Californian Sunday school teacher pleads guilty to kidnapping, raping and killing an eight-year-old playmate of her daughter.
A California Sunday school teacher accused of kidnapping, raping and killing an eight-year-old playmate of her daughter, then stuffing the body in a suitcase, pleaded guilty on Monday to murder.
Melissa Huckaby, 29, entered the plea in San Joaquin County Superior Court to a charge of first-degree murder with a special circumstance of kidnapping. As part of a deal with US prosecutors, all other charges - including two involving rape and lewd or lascivious conduct with a child under 14 - were dropped, according to court spokeswoman Sharon Morris.
The surprise plea came during what was scheduled to be a routine pretrial hearing on Monday morning. The initial charges in the grand jury indictment last year would have made her eligible for the death penalty if convicted. Her trial had been set to begin in October.
Morris said Huckaby now faces a sentence of 25 years to life in prison without the possibility of parole when she's sentenced on June 14.
Authorities say Huckaby killed Sandra Cantu, a playmate of her young daughter, in March 2009. A search for the girl ended after 10 days when her body was found stuffed in a black suitcase pulled from an irrigation pond a few miles from the Tracy mobile home park where both the child and the defendant lived.
Sandra was last seen on a surveillance camera skipping near her home just five doors down from Huckaby.
Huckaby also had been charged with previously drugging a seven-year-old girl and a 37-year-old man, whom police believe she had been dating. Those charges also were dropped in the plea deal.
During Monday's hearing, Judge Linda Lofthus maintained the gag order that she had been imposed in the case last year, according to Tracy police spokesman Tony Sheneman.
Lawyers in the case did not return calls seeking comment. Angie Chavez, Sandra's aunt and the spokeswoman for the Cantu family, declined to comment on Monday, citing the gag order.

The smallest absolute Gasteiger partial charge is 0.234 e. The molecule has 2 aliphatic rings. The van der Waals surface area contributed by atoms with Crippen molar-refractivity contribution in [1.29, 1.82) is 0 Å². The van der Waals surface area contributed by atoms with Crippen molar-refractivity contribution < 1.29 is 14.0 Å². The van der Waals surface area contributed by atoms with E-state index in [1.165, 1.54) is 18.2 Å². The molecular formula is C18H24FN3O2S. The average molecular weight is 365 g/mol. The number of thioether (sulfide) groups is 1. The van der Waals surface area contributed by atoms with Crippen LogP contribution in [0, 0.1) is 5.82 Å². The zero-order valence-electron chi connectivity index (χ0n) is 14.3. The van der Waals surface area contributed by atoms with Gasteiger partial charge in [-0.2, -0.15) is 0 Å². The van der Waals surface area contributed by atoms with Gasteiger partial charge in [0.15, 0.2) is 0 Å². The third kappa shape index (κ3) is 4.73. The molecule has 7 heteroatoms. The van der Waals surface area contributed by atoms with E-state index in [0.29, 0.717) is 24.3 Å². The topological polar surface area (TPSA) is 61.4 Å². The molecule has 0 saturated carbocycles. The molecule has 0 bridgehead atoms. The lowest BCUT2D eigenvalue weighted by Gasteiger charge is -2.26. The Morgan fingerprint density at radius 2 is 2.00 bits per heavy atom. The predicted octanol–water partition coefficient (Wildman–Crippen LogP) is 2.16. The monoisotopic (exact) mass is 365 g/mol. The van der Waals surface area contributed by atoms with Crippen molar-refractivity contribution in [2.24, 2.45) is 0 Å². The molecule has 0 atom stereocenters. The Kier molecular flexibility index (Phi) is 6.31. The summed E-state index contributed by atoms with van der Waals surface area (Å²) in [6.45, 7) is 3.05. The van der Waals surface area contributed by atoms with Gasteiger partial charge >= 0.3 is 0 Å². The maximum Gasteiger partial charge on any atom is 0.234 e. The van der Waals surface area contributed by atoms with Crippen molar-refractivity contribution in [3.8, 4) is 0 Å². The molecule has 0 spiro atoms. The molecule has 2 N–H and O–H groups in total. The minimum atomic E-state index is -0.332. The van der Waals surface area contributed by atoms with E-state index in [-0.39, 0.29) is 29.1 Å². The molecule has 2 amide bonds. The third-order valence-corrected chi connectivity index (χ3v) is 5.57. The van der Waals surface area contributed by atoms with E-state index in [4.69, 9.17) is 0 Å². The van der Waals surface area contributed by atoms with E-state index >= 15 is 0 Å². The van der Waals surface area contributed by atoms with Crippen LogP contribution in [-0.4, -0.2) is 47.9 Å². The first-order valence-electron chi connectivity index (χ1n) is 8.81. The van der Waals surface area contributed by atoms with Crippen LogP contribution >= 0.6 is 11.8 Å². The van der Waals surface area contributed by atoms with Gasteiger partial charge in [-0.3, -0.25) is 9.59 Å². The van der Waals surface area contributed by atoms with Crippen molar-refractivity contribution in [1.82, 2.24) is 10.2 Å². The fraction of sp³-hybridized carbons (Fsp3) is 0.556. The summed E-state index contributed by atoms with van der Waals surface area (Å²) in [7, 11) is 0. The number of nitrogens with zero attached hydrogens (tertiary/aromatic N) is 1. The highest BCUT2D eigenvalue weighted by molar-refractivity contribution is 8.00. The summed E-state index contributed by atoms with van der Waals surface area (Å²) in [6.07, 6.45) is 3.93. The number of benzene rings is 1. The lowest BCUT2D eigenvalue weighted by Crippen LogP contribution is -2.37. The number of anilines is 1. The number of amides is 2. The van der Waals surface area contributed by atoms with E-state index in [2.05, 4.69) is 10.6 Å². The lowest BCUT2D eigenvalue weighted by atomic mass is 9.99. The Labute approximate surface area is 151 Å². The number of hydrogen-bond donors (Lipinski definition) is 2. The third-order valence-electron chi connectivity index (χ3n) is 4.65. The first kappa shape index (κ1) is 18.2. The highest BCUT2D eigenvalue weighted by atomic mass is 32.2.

Just as at the time of the arrest, police on Monday morning stood guard at the entrance to the mobile home park where Cantu and Huckaby lived. A swarm of reporters gathered in a parking lot across from the entrance but were not being let into the neighbourhood.
Susan Alley, 50, said she has lived in the mobile park for nearly four years. She said she was glad to hear of Huckaby's plea and said neighbours only recently have started to feel comfortable around each other again.
"It's gotten better out here. Nobody trusted each other," Alley said.
Huckaby calmly answered the judge's questions about whether she was in a sound state of mind and understood that she was entering a guilty plea, said courtroom artist Vicki Behringer.
"She was just really relaxed and pleasant. She looked better than I had seen her in a long time," said Behringer, who has attended every court hearing in the case.
Prosecutors wanted the judge to ask more questions to ensure the defence could not backpedal later by claiming Huckaby was not in her right mind, but the judge was satisfied with Huckaby's answers, Behringer said.
Details of the evidence against Huckaby remain sparse, as they have since she was arrested more than a year ago. Criminologists said at the time of her arrest that allegations that a mother acting alone raped and murdered a child not her own were nearly unprecedented in recent US history.